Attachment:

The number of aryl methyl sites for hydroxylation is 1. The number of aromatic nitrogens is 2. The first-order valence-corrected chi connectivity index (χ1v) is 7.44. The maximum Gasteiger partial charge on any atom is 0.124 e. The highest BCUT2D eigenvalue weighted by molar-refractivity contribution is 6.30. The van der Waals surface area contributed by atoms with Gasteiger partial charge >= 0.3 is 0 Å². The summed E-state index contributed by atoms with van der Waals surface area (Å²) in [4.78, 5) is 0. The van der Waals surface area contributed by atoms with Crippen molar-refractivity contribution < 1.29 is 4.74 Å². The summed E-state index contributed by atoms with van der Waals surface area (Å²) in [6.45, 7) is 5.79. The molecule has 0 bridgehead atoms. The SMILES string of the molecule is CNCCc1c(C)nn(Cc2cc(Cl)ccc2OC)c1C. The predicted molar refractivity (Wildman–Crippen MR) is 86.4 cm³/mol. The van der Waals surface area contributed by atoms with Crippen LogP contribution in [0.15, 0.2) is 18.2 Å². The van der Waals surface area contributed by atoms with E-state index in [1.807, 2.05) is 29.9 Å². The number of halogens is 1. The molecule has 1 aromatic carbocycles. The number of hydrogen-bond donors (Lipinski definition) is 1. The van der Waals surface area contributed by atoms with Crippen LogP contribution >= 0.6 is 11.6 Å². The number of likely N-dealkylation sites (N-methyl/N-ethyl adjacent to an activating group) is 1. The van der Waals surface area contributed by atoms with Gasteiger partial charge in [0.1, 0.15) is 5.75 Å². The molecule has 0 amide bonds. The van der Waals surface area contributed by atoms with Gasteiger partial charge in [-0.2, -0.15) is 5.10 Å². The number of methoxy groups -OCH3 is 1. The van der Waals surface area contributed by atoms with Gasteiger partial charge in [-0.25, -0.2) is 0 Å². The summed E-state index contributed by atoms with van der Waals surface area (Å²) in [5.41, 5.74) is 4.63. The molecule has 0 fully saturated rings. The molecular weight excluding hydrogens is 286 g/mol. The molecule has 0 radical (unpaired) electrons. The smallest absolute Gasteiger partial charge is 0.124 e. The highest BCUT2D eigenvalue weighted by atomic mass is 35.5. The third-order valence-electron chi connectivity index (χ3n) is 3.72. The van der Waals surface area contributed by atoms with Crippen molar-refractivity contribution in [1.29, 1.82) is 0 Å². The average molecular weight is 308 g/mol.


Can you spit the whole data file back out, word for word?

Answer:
The number of aryl methyl sites for hydroxylation is 1. The number of aromatic nitrogens is 2. The first-order valence-corrected chi connectivity index (χ1v) is 7.44. The maximum Gasteiger partial charge on any atom is 0.124 e. The highest BCUT2D eigenvalue weighted by molar-refractivity contribution is 6.30. The van der Waals surface area contributed by atoms with Gasteiger partial charge >= 0.3 is 0 Å². The summed E-state index contributed by atoms with van der Waals surface area (Å²) in [4.78, 5) is 0. The van der Waals surface area contributed by atoms with Crippen molar-refractivity contribution < 1.29 is 4.74 Å². The summed E-state index contributed by atoms with van der Waals surface area (Å²) in [6.45, 7) is 5.79. The molecule has 0 bridgehead atoms. The SMILES string of the molecule is CNCCc1c(C)nn(Cc2cc(Cl)ccc2OC)c1C. The predicted molar refractivity (Wildman–Crippen MR) is 86.4 cm³/mol. The van der Waals surface area contributed by atoms with Crippen LogP contribution in [0.15, 0.2) is 18.2 Å². The van der Waals surface area contributed by atoms with E-state index in [1.807, 2.05) is 29.9 Å². The number of halogens is 1. The molecule has 1 aromatic carbocycles. The number of hydrogen-bond donors (Lipinski definition) is 1. The van der Waals surface area contributed by atoms with Crippen LogP contribution >= 0.6 is 11.6 Å². The number of likely N-dealkylation sites (N-methyl/N-ethyl adjacent to an activating group) is 1. The van der Waals surface area contributed by atoms with Gasteiger partial charge in [0.1, 0.15) is 5.75 Å². The molecule has 0 amide bonds. The van der Waals surface area contributed by atoms with Gasteiger partial charge in [-0.2, -0.15) is 5.10 Å². The number of methoxy groups -OCH3 is 1. The van der Waals surface area contributed by atoms with Gasteiger partial charge in [-0.25, -0.2) is 0 Å². The summed E-state index contributed by atoms with van der Waals surface area (Å²) in [5.41, 5.74) is 4.63. The molecule has 0 fully saturated rings. The molecular weight excluding hydrogens is 286 g/mol. The molecule has 0 radical (unpaired) electrons. The smallest absolute Gasteiger partial charge is 0.124 e. The highest BCUT2D eigenvalue weighted by atomic mass is 35.5. The third-order valence-electron chi connectivity index (χ3n) is 3.72. The van der Waals surface area contributed by atoms with Crippen molar-refractivity contribution in [1.29, 1.82) is 0 Å². The average molecular weight is 308 g/mol.